Saints Bio: St. Brigit of Sweden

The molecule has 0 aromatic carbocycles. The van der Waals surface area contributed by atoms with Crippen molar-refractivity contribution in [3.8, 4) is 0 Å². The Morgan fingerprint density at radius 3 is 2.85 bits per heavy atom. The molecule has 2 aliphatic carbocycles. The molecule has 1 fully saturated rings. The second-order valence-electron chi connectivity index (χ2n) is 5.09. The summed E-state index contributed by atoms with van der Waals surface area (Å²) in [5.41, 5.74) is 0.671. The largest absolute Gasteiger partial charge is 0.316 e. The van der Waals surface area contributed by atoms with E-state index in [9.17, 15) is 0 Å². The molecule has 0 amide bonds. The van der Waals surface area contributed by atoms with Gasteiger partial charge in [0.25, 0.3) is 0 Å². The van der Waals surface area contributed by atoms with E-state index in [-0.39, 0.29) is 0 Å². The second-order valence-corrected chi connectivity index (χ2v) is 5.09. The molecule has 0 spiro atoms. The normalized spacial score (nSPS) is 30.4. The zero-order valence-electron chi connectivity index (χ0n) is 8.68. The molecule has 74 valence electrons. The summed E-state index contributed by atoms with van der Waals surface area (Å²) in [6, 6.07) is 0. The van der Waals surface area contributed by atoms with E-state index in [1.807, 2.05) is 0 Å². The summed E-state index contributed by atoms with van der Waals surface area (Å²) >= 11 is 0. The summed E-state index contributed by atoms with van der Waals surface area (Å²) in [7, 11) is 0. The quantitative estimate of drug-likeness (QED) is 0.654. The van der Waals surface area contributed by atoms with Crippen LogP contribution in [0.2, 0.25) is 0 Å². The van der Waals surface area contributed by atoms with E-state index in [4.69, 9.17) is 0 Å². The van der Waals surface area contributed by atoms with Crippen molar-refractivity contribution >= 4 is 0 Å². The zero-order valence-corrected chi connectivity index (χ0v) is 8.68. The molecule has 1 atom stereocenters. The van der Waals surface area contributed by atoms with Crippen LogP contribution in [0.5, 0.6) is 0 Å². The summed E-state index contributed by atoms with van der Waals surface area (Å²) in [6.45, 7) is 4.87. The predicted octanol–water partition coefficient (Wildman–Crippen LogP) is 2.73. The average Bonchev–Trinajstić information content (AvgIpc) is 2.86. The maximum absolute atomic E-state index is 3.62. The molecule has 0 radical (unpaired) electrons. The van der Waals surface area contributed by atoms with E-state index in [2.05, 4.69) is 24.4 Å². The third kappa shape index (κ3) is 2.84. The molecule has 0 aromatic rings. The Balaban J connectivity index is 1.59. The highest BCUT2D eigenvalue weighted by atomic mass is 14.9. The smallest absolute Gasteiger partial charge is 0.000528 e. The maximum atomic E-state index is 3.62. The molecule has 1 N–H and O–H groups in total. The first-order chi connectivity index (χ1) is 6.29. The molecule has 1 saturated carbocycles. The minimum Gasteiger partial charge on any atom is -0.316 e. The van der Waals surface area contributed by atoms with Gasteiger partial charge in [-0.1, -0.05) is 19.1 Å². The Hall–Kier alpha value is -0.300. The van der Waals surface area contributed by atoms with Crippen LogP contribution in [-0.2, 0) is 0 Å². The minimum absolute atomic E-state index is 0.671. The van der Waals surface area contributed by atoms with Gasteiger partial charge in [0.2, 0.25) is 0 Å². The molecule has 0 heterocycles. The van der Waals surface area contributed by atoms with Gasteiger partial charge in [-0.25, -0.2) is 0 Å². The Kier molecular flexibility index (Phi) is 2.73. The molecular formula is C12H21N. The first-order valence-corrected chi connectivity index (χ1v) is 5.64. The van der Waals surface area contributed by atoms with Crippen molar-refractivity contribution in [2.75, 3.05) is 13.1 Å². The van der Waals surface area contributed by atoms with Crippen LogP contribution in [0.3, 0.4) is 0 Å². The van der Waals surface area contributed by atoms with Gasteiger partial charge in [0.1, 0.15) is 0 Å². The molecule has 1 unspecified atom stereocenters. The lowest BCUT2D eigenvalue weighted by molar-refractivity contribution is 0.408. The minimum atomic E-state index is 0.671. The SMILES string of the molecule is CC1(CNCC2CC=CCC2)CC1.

Brigit (Bridget) is the most celebrated saint of Sweden was the daughter of the knight Birger Persson of the family of Finsta, governor and Lawspeaker of Uppland, and one of the richest landowners of the country, and his wife, a member of the so-called Lawspeaker branch of the Folkunga family. Through her mother, Ingeborg, Birgitta was related to the Swedish kings of her era. She was born in June 1303. There is no exact recording for which precise date. In 1316, at the age of 14 she married Ulf Gudmarsson of the family of Ulvasa, Lord of Narke, to whom she bore eight children, four daughters and four sons. Six survived infancy, which was rare at that time. One daughter is now honored as St. Catherine of Sweden. Bridget became known for her works of charity, particularly toward Östergötland’s unwed mothers and their children. When she was in her early thirties, she was summoned to be lady-in-waiting to the new Queen of Sweden, Blanche of Namur. In 1341 she and her husband went on pilgrimage to Santiago de Compostela. In 1344, shortly after their return, Ulf died at the Cistercian Alvastra Abbey in Ostergotland. After this loss, Birgitta became a member of the Third Order of St. Francis and devoted herself wholly to a life of prayer and caring for the poor and the sick. It was about this time that she developed the idea of establishing the religious community which was to become the Order of the Most Holy Saviour, or the Brigittines, whose principal house at Badstena was later richly endowed by King Magnus IV of Sweden and his queen. In 1350, a Jubilee Year, Bridget braved a plague-stricken Europe to make a pilgrimage to Rome accompanied by her daughter, Catherine, and a small party of priests and disciples. This was done partly to obtain from the Pope the authorization of the new Order and partly in pursuance of her self-imposed mission Pope Urban V, during his brief attempt to re-establish the papacy in Rome, confirmed the Rule of the Order, but meanwhile Birgitta had made herself universally beloved in Rome by her kindness and good works. Save for occasional pilgrimages, including one to Jerusalem in 1373, she remained in Rome until her death on 23 July 1373, urging ecclesiastical reform.